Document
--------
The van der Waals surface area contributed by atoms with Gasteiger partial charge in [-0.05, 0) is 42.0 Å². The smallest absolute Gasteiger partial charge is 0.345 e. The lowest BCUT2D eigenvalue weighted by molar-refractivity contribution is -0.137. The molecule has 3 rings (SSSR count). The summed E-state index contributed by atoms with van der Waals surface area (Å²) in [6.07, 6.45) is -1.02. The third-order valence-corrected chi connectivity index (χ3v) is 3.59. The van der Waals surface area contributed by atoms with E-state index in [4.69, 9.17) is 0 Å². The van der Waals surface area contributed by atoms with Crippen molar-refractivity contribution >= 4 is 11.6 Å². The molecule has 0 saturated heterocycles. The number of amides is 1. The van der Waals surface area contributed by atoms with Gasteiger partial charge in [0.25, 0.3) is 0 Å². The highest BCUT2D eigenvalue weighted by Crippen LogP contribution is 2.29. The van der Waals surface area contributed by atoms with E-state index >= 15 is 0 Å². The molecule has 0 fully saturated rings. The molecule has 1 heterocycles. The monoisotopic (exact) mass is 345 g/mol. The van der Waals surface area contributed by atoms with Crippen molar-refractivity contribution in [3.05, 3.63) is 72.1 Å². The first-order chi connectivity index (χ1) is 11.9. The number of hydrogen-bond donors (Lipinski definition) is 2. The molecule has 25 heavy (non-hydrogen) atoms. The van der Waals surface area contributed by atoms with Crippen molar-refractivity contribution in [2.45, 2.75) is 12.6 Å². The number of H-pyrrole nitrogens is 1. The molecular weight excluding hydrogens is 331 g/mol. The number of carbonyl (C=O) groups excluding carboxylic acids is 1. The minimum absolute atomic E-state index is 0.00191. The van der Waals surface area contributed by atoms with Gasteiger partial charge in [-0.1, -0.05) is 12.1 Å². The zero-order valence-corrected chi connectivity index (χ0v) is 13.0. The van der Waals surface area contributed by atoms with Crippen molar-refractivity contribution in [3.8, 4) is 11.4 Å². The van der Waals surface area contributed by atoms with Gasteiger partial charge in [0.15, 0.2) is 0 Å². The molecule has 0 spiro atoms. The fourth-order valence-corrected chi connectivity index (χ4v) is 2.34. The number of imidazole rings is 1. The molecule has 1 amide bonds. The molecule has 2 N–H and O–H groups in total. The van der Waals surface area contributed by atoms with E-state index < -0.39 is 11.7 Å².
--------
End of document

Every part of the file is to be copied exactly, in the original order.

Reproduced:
The van der Waals surface area contributed by atoms with Gasteiger partial charge in [-0.05, 0) is 42.0 Å². The smallest absolute Gasteiger partial charge is 0.345 e. The lowest BCUT2D eigenvalue weighted by molar-refractivity contribution is -0.137. The molecule has 3 rings (SSSR count). The summed E-state index contributed by atoms with van der Waals surface area (Å²) in [6.07, 6.45) is -1.02. The third-order valence-corrected chi connectivity index (χ3v) is 3.59. The van der Waals surface area contributed by atoms with E-state index in [4.69, 9.17) is 0 Å². The van der Waals surface area contributed by atoms with Crippen molar-refractivity contribution >= 4 is 11.6 Å². The molecule has 0 saturated heterocycles. The number of amides is 1. The van der Waals surface area contributed by atoms with Gasteiger partial charge in [0.25, 0.3) is 0 Å². The highest BCUT2D eigenvalue weighted by Crippen LogP contribution is 2.29. The van der Waals surface area contributed by atoms with E-state index >= 15 is 0 Å². The molecule has 0 fully saturated rings. The molecule has 1 heterocycles. The monoisotopic (exact) mass is 345 g/mol. The van der Waals surface area contributed by atoms with Crippen molar-refractivity contribution in [3.05, 3.63) is 72.1 Å². The first-order chi connectivity index (χ1) is 11.9. The number of hydrogen-bond donors (Lipinski definition) is 2. The molecule has 25 heavy (non-hydrogen) atoms. The van der Waals surface area contributed by atoms with Crippen molar-refractivity contribution in [2.45, 2.75) is 12.6 Å². The number of H-pyrrole nitrogens is 1. The molecular weight excluding hydrogens is 331 g/mol. The number of carbonyl (C=O) groups excluding carboxylic acids is 1. The minimum absolute atomic E-state index is 0.00191. The van der Waals surface area contributed by atoms with Gasteiger partial charge in [-0.1, -0.05) is 12.1 Å². The zero-order valence-corrected chi connectivity index (χ0v) is 13.0. The van der Waals surface area contributed by atoms with Crippen molar-refractivity contribution in [3.8, 4) is 11.4 Å². The van der Waals surface area contributed by atoms with Gasteiger partial charge in [0.15, 0.2) is 0 Å². The molecule has 0 spiro atoms. The fourth-order valence-corrected chi connectivity index (χ4v) is 2.34. The number of imidazole rings is 1. The molecule has 1 amide bonds. The molecule has 2 N–H and O–H groups in total. The van der Waals surface area contributed by atoms with E-state index < -0.39 is 11.7 Å².